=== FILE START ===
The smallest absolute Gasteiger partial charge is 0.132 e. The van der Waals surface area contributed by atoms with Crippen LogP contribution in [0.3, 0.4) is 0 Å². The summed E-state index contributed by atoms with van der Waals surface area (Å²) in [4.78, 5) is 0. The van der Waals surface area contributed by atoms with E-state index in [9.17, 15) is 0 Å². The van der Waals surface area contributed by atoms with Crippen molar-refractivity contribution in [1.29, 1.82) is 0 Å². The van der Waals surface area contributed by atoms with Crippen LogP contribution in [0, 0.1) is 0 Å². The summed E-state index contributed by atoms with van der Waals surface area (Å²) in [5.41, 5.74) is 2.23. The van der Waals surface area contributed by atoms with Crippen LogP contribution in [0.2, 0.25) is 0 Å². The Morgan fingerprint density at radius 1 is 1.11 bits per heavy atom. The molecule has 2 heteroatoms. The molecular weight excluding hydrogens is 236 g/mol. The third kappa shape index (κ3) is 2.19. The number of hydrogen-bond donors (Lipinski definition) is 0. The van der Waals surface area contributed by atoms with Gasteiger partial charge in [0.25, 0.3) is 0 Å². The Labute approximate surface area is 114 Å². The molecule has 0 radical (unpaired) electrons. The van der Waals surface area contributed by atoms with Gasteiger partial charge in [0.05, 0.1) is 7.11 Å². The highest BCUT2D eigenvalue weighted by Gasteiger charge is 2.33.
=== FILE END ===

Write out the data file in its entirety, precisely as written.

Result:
The smallest absolute Gasteiger partial charge is 0.132 e. The van der Waals surface area contributed by atoms with Crippen LogP contribution in [0.3, 0.4) is 0 Å². The summed E-state index contributed by atoms with van der Waals surface area (Å²) in [4.78, 5) is 0. The van der Waals surface area contributed by atoms with E-state index in [9.17, 15) is 0 Å². The van der Waals surface area contributed by atoms with Crippen molar-refractivity contribution in [1.29, 1.82) is 0 Å². The van der Waals surface area contributed by atoms with Crippen LogP contribution in [0, 0.1) is 0 Å². The summed E-state index contributed by atoms with van der Waals surface area (Å²) in [5.41, 5.74) is 2.23. The van der Waals surface area contributed by atoms with Crippen LogP contribution in [0.2, 0.25) is 0 Å². The Morgan fingerprint density at radius 1 is 1.11 bits per heavy atom. The molecule has 2 heteroatoms. The molecular weight excluding hydrogens is 236 g/mol. The third kappa shape index (κ3) is 2.19. The number of hydrogen-bond donors (Lipinski definition) is 0. The van der Waals surface area contributed by atoms with Gasteiger partial charge in [0.25, 0.3) is 0 Å². The Labute approximate surface area is 114 Å². The molecule has 0 radical (unpaired) electrons. The van der Waals surface area contributed by atoms with Gasteiger partial charge in [0.05, 0.1) is 7.11 Å². The highest BCUT2D eigenvalue weighted by Gasteiger charge is 2.33.